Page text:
Paths to Nature
Created: Thursday, 05 January 2017 13:09
A little girl of about 5 years old, hops along the stepping stones of her Grandmother’s garden. Stopping under a coniferous tree she spies the lovely blue of a cracked egg shell. “Look! a Robin’s egg!” says Grandma. It is around this time that the little girl decides, blue is my favourite colour, Robin’s egg blue.
Later on Grandma laments the small, dark and speckled birds, “Starlings, those awful things. They’ll kick other bird’s young out of their nests Somewhere in the mind of that little girl the concept of an invasive species takes a very rough form, waiting to be molded and put to good use.
The next day while watering the garden, Grandma finds a fuzzy bee buzzing helplessly in a pool of water. Little bright eyes watch with wonder as Grandma gently lifts the bedraggled bee onto a stone to dry. “Let’s call her Isabelle the Bee.” Every time a particularly plump and fuzzy bee is spotted in the Garden, it’s considered a visit from Isabelle the rescued bee. Perhaps, Isabelle was in fact a male worker bee, but what the child remembers most from this is that bees are good, bees are not scary.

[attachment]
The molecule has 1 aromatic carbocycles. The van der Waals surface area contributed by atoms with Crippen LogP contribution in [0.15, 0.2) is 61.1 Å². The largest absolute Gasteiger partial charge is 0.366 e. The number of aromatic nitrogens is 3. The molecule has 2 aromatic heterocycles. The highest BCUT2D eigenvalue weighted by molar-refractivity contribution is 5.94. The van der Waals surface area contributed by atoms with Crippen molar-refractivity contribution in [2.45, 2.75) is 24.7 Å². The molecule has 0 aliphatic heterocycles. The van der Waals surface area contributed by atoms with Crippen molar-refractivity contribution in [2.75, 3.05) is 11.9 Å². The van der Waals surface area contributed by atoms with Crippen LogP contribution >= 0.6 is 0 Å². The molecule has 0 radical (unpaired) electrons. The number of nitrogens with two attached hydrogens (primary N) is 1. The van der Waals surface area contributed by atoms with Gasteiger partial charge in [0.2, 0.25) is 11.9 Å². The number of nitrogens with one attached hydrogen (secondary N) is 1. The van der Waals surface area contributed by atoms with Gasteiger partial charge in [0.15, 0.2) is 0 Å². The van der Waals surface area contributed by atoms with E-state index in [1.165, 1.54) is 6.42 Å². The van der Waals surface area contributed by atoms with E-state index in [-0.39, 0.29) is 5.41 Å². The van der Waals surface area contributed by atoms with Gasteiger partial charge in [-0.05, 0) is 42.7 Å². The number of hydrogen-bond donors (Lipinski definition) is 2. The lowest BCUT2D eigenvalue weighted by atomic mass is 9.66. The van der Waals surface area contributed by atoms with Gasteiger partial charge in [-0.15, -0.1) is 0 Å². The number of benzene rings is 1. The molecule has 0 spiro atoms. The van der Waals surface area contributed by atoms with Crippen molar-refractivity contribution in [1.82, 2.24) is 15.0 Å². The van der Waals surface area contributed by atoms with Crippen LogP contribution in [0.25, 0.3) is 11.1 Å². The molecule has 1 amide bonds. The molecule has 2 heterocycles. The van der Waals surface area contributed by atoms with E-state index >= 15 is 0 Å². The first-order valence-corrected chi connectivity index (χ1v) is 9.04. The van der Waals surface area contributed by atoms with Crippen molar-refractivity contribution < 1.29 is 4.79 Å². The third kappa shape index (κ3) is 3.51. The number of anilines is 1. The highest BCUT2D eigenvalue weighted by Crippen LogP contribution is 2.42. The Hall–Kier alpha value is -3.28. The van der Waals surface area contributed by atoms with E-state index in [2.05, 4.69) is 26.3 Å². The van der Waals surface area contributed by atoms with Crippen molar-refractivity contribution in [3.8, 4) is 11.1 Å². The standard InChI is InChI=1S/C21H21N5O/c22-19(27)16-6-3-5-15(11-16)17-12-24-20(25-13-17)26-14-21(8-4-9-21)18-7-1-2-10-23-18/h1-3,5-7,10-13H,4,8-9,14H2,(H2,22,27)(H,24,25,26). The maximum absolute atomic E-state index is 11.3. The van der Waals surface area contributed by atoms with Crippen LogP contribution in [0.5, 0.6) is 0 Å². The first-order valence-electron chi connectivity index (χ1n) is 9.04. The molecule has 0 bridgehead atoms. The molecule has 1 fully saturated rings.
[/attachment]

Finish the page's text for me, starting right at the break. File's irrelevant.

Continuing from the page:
A single father who loves to hunt and fish, takes his little girl out to forests and lakes in search of game. She loves to reach into the water, sometimes leaning in a bit too far. “There’s not a lake in the CRD you haven’t fallen into,” says Dad.
This outdoorsy Dad takes his growing little girl fishing on the ocean, but she is more interested in what she can see and less in what she can catch. Sea stars, Dungeness Crabs, Spot Prawns, Rock Cod, Salmon, Seals, wow! “Can we stop along this beach, Daddy?” Among the beach rocks the little girl stands holding a sun-bleached jaw bone. “Look at those flat teeth for grinding, it’s a deer’s jaw,” says Dad.
Ranging across hill, bluff, and meadow the not so little girl follows deer trails in the Sooke Hills collecting wildflowers. One of every type, until she can’t hold anymore, to make a bouquet for someone special. She creates her own names for plants along the way. Squid Flower is her common name for Miner’s Lettuce with its pink to green radiating tentacles of foliage. Proudly presenting her collection to Daddy, he remarks, “Those flowers are beautiful, but you shouldn’t pick them.” After that, she learns to take photos instead of plucking flowers, and then later to learn their proper names.
Read more: Paths to Nature